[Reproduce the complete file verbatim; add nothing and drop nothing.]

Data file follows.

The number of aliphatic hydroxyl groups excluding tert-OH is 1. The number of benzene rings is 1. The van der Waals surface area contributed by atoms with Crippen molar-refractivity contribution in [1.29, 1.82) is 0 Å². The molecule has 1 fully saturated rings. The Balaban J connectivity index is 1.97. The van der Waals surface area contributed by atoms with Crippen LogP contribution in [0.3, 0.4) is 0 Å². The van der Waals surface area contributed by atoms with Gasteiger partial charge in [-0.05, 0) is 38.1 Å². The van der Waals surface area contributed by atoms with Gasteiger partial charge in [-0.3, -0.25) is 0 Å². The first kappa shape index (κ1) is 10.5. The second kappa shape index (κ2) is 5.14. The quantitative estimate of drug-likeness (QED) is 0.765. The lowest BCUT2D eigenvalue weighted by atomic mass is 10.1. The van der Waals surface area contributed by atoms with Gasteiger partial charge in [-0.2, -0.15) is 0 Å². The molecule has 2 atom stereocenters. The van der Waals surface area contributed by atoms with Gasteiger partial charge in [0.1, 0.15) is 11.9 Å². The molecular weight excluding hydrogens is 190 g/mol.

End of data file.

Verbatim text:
The number of aliphatic hydroxyl groups excluding tert-OH is 1. The number of benzene rings is 1. The van der Waals surface area contributed by atoms with Crippen molar-refractivity contribution in [1.29, 1.82) is 0 Å². The molecule has 1 fully saturated rings. The Balaban J connectivity index is 1.97. The van der Waals surface area contributed by atoms with Crippen LogP contribution in [0.3, 0.4) is 0 Å². The van der Waals surface area contributed by atoms with Gasteiger partial charge in [-0.05, 0) is 38.1 Å². The van der Waals surface area contributed by atoms with Gasteiger partial charge in [-0.3, -0.25) is 0 Å². The first kappa shape index (κ1) is 10.5. The second kappa shape index (κ2) is 5.14. The quantitative estimate of drug-likeness (QED) is 0.765. The lowest BCUT2D eigenvalue weighted by atomic mass is 10.1. The van der Waals surface area contributed by atoms with Gasteiger partial charge in [-0.2, -0.15) is 0 Å². The molecule has 2 atom stereocenters. The van der Waals surface area contributed by atoms with Gasteiger partial charge in [0.1, 0.15) is 11.9 Å². The molecular weight excluding hydrogens is 190 g/mol.